Volkswagen’s road to electric (EV) redemption received its biggest boost so far, with the world’s second-biggest automaker finally launching its 520km (323 miles on Europe’s WLTP cycle) ID.4 electric SUV in Germany today.

It will arrive in North America early next year with an EPA-tested 250-mile range, priced from around $40,000, which will include the first three years of charging on the Electrify America network.

It follows on the heels of the ID.3 hatch and is the second car to reach production from Volkswagen’s MEB (Modular Electric Matrix) architecture.

The German company, still scrambling to recapture public trust after its Dieselgate emissions-cheating scandal, now has four EVs on the market in Europe, ranging from the E-Up city car and the E-Golf to the ID.3 and ID.4.

It has at least three more Volkswagen-branded MEB cars coming, ranging from the ID.Buzz microbus to the ID.Vizzion limousine.

A year after the ID.3 was shown at the Frankfurt auto show, the ID.4 arrives as a significantly larger and more expensive electric car.

While the ID.3 starts at €35,574 in Germany, the ID.4 lifts the entry ticket to €49,950 (and both cars attract a €9480 subsidy in their home market).

The two launch models, the ID.4 1st and the €59,950 ID.4 1st Max, are both based on the ID.4 Pro Performance version of the SUV, and other versions will arrive above and below it in the seven-year lifespan of the ID.4.

Here in the US, the ID.4 will arrive as an import from Germany, then switch to local production from Chattanooga, Tennessee, early in 2022.

Built in the carbon-neutral plant in Zwickau in the old East Germany, the ID.4 will soon be made in North America and China as well, and is expected to be a huge seller for Volkswagen.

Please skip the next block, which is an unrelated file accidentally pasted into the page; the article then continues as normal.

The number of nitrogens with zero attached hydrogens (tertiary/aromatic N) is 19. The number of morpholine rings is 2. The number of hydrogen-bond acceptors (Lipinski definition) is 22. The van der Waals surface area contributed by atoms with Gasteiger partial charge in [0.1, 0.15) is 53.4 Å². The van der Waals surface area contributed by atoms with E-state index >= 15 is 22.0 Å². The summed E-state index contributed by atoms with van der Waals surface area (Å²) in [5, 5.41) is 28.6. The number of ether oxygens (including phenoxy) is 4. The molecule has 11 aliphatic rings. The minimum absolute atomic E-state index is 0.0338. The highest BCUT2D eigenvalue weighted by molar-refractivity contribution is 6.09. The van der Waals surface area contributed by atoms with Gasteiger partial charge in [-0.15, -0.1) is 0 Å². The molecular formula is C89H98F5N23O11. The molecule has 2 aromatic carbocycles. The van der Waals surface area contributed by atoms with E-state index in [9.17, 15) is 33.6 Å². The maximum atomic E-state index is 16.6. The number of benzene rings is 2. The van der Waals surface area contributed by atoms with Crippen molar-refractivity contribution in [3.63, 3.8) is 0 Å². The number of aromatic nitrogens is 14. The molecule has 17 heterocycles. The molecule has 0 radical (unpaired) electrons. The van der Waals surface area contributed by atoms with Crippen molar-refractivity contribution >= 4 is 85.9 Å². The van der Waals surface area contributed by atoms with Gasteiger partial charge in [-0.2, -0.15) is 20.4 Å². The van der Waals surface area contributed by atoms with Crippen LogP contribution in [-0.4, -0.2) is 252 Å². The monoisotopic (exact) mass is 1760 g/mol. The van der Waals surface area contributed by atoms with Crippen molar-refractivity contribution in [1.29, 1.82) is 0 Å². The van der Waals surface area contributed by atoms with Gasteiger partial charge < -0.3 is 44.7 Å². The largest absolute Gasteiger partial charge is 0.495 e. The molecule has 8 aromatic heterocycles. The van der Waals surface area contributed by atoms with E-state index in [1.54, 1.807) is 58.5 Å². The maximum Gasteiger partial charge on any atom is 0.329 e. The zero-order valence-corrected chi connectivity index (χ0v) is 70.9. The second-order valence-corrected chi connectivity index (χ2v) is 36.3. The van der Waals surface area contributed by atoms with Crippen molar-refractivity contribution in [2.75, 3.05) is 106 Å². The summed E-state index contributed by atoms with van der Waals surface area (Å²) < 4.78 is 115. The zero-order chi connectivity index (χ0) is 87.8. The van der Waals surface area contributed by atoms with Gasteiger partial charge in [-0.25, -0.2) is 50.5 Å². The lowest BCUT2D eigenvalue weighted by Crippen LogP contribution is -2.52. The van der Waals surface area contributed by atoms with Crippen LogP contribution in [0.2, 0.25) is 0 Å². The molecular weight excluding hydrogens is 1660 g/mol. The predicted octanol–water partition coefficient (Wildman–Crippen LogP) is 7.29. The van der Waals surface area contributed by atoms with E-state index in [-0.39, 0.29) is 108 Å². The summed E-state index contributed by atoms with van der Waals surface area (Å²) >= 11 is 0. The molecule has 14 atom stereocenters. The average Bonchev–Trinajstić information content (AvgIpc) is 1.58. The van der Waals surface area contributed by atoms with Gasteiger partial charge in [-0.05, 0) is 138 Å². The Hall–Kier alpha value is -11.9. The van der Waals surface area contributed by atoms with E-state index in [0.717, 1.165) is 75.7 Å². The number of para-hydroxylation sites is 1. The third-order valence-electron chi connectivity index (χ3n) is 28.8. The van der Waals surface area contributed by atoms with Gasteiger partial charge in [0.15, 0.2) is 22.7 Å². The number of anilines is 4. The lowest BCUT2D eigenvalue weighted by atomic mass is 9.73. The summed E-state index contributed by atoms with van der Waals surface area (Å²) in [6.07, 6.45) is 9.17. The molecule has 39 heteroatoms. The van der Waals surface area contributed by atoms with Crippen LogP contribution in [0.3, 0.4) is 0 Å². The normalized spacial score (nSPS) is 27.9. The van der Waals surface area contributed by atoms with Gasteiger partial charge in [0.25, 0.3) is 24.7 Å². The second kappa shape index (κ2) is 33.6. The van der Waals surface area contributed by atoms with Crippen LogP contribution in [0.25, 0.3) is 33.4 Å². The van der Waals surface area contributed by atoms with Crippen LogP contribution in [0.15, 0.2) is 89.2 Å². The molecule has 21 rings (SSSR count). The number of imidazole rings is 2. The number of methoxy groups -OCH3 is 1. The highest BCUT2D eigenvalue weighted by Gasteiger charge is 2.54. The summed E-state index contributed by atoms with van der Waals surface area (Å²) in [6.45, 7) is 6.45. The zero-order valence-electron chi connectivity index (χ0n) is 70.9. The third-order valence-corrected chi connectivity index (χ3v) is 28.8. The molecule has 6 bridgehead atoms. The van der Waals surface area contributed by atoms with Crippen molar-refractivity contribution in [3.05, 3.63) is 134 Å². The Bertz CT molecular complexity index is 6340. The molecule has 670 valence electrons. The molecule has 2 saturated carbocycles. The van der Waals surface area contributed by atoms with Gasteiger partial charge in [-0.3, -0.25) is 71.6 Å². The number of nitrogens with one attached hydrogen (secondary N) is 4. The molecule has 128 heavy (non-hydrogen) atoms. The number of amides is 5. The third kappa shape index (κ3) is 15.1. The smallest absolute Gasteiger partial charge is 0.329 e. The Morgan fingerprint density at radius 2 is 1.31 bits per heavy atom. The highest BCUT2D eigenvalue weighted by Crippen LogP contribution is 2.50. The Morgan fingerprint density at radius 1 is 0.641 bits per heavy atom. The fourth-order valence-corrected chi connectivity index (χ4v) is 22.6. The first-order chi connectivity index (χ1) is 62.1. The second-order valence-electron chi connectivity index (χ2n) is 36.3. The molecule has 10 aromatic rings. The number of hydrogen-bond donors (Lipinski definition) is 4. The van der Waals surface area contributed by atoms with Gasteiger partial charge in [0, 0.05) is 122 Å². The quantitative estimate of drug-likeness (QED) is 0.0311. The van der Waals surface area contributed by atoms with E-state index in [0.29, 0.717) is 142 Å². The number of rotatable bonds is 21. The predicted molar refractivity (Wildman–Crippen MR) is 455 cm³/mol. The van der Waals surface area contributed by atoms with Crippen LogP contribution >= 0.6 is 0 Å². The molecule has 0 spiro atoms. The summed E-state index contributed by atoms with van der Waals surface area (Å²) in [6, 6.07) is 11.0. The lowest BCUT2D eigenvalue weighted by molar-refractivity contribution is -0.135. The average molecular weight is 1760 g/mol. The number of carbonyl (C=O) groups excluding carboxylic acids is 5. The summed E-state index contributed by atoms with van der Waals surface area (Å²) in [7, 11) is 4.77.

It will form the basis of Audi’s Q4 e-tron, Skoda’s Enyaq and Cupra’s Tavascan EV SUVs, and could even be targeted by Ford, which bought a license to produce 600,000 cars off the Volkswagen MEB architecture.

Engineered in both left- and right-hand drive, the ID.4 sports far more practical interior space than its little brother, though it’s actually slower.

It is based around a 77kWh lithium-ion battery between the axles and a 150kW / 310Nm (201 hp / 228.6lb/ft) electric motor mounted in the rear and driving the rear wheels through a single-speed transmission.

The battery pack actually has an 82kWh capacity, though Volkswagen chooses to only use 94 percent of that to protect battery longevity, hence it is quoting only 77kWh.

The permanent-magnet synchronous motor, its single-speed gearbox and the power electronics are all integrated into the rear axle, and to balance that, the air conditioning compressor and other ancillaries sit at the front.

There is an all-wheel drive, dual-motor version of the ID.4 planned for midway through next year.

Volkswagen claims the ID.4 will run to 62mph (100km/h) in 8.5 seconds, which is around 0.6 seconds slower than the ID.3 with the same motor and battery pack.

The lighter ID.3 Pro, with the smaller 58kWh battery pack is a full 1.2 seconds faster to 62mph.